NINE INCH NAILS
Nine Inch Nails is the clammy warmth of phychosexual angst set against the detached cold of
coarse rhythmic aggression. Nine Inch Nails is an entrancing juxtaposition of imagery and ernergy
built on a foundation of intermingled repulsion and desire. Nine Inch Nails is a guy from Cleveland
named Trent Reznor.
Nine Inch Nails' debut, "Pretty Hate Machine," is the fruit of two years' labor - a wonderously
overbearing monstrosity that belies Reznor's humble manner. The opening track, Head Like a
Hole, pairs wailing derision of the petty bourgeois with screeching guitar distorion; Sin and Down
In It walk a tightrope of submission and degradation; The Only Time and Something I Can Never
have are frustration distilled into a tangible form.
"It's a personal thing," Reznor says of "Pretty Hate Machine". "I see a lot of people over-analyzing,
asking me if I've had a really tormented sex life, personal life... I haven't, not incredibly. I guess I've
not always been the happiest person. The last few years have been a little darker than the rest. The
premise of this record is a personal statementof what was in my head at the time. It's a sincere
"I guess it has always been that way. Not that I'm Mr. Gloom or that I never smile. There's just a
side of me that's come out recently, or that I've accepted, that was the main inspiration for these
songs. It's what I've found I could express the best.
"Pretty Hate Machine"'s ten tracks offer a variegateed range of emotion, a human element that
distinguishes Nine Inch Nails from its industrial/electronic peers.
"It was approached that way," Reznor explains, "I didn't want to come across as an industrial,
snarling, Satan-singing entity. That's not what Nine Inch Nails is. I try to juxtapose some sort of life
or sincerity onto a tougher musical edge that normally wouldn't fit together. You wouldn't hear
Ministry going through what I go through. It's not intended to be in the Skinny Puppy vein - snarling
and griping that the world sucks. It's not about politics or grandiose statements. It's more
introspective. Internal decay and collapse happened to be my motivation at the time."
Written, arranged and programmed exclusively by Reznor, "Pretty Hate Machine" was a one-sided
endeavor until its production stage, when Trent made room for collaboration with co-producers
John Fryer (Love and Rockets, Cocteau Twins), Flood (Depeche Mode, Erasure) and Tackhead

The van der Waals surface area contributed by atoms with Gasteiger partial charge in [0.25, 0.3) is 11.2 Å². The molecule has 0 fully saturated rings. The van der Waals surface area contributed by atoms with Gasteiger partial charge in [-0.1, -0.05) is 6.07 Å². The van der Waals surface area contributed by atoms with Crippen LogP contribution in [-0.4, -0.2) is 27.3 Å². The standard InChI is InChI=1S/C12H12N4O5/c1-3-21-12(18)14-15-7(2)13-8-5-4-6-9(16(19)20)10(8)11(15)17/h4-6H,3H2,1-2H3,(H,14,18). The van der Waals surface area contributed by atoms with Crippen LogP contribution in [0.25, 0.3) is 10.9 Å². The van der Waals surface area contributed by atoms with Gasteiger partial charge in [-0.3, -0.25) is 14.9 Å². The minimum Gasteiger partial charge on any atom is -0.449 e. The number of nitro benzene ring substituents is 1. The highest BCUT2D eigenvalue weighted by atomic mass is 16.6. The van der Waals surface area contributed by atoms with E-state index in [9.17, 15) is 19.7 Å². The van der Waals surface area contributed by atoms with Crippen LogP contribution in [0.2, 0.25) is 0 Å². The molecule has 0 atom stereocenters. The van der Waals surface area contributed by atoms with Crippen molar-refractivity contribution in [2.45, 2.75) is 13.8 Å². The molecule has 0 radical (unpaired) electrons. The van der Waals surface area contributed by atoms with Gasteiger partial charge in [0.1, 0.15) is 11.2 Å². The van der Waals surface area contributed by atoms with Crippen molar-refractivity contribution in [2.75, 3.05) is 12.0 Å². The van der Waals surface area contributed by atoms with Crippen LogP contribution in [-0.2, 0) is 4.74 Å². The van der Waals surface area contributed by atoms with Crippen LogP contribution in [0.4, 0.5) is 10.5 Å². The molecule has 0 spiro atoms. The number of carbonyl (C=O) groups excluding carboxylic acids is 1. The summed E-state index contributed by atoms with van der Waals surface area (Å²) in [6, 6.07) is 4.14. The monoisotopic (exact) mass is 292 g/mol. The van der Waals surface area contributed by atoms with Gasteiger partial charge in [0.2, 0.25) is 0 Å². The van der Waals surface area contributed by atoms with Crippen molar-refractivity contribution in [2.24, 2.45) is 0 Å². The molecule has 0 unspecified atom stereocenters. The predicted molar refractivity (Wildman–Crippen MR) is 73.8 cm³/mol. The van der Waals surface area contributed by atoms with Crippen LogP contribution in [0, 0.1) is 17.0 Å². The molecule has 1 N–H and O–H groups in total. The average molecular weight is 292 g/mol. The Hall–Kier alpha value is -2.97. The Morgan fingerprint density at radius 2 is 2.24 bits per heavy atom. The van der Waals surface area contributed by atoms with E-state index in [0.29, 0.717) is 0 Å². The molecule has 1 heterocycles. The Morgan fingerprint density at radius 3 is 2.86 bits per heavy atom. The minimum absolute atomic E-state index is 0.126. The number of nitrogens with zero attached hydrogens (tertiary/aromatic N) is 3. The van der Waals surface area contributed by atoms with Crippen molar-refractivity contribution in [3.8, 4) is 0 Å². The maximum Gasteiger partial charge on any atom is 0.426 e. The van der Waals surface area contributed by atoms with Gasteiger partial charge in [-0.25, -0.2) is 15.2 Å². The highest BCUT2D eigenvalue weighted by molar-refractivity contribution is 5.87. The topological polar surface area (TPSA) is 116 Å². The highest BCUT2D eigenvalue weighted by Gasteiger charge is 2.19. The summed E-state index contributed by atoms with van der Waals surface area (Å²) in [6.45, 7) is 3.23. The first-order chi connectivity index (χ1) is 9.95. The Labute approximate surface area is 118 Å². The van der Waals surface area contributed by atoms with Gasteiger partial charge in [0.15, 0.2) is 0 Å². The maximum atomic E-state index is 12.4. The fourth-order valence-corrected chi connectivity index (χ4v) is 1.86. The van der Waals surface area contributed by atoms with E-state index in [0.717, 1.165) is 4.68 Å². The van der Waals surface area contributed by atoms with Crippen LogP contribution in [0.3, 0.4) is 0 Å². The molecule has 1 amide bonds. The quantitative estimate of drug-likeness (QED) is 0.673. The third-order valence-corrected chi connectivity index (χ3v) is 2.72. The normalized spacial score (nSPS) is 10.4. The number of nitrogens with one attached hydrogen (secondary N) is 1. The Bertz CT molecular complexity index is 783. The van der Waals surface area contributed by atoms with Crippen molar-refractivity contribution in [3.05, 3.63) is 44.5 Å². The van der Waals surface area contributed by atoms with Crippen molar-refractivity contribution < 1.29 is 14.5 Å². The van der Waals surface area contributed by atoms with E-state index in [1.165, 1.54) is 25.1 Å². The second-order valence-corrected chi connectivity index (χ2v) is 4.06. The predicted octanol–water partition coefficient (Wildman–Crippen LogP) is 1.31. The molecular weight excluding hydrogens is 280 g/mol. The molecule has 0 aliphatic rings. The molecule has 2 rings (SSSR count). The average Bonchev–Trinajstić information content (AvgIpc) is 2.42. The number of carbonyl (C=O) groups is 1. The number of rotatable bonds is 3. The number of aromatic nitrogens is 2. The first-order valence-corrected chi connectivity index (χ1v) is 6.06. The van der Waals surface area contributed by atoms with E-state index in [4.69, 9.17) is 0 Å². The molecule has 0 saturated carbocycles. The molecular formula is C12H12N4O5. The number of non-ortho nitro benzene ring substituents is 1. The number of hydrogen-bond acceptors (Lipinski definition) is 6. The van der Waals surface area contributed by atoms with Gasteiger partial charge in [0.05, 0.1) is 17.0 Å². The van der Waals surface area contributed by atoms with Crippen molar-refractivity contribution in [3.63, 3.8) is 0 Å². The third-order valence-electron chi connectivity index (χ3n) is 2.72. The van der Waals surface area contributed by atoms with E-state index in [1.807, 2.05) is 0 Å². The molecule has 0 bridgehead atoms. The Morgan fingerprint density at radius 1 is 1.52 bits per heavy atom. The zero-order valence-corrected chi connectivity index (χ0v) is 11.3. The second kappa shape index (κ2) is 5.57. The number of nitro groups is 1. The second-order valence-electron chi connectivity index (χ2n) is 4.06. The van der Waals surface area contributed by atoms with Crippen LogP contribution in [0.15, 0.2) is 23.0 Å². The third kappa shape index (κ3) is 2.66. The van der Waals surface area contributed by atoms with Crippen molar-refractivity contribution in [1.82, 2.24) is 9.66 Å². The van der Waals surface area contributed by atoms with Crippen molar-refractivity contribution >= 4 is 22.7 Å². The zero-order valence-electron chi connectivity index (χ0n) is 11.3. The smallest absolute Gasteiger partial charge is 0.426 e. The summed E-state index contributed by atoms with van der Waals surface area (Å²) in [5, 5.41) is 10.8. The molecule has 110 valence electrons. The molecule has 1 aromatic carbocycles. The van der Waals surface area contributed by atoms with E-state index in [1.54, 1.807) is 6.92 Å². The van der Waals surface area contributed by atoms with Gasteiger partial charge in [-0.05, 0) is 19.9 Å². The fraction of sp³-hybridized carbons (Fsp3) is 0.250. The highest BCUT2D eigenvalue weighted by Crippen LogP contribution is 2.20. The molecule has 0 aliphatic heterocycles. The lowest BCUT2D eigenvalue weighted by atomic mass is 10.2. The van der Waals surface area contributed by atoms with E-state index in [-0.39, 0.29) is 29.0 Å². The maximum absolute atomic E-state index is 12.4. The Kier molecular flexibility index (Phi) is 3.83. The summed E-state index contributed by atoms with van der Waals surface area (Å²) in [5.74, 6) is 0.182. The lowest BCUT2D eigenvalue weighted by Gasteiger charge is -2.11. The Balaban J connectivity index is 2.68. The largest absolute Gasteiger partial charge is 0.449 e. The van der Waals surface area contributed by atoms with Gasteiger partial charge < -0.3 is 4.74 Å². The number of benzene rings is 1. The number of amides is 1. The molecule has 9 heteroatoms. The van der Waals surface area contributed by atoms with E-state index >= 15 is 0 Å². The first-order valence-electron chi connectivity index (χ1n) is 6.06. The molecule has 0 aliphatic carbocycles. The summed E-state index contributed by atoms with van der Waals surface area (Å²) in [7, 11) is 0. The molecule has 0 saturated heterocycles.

remix-masters Adrian Sherwood and Kieth LeBlanc.
"I'm pleased with the way it came out," says Reznor, "although working with a bunch of people was
a roundabout, backwards way of doing a record. In an ideal situation, if I had musicians who I
thought were competent and who I could collaborate with on an equal level, things would be
easier. I could write songs faster and it would probably be more exciting. It would be nice to have
input from people you respect. When there's somebody you just don't see eye-to-eye with, it's
more of a hassle than anything."
"The way I write, there isn't anybody to bounce ideas off of. It's not like a band, where you've got
so-and-so on guitar and a bass player and the whole four-piece format. I approached it knowing
my tools and my limitations. I'm a shitty guitar player, but that's my style and that's where it's going
to be. Same with bass and whatever else. The vocals were one take. I tried to create a very
"I think something that sets NIN apart from other groups of its ilk is that as much as I try not to do
it, I still end up writing in a pop song vein. Also, I'm not coming from the same point of view as they
are. I'm not saying it's better, it's just different. What I'm doing is taking a song and arranging it,
rather than building up a groove and chanting over it."
Reznor has now assembled a young, impressionable touring unit; Chris Vrenna (drums), Richard
Patrick (guitar) and Nick Rushe (keyboards).
"I'm not in the position to offer somebody a thousand dollars a week to rehearse," Reznor says,
"So I took some young guys who were malleable, who would basically do what I want them to do
but expand on it. The only context I've worked with them in so far is, 'Here are the songs, here are
your parts, learn them.' When I start to do the next record, it'll be up in the air as to what happens.
I don't see it becoming a democracy, ever."
Thrasher Magazine 1990 - by Steve Martin
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is provided courtesy Keith Duemling and Tracy Thompson from the collection previously
located at SUS.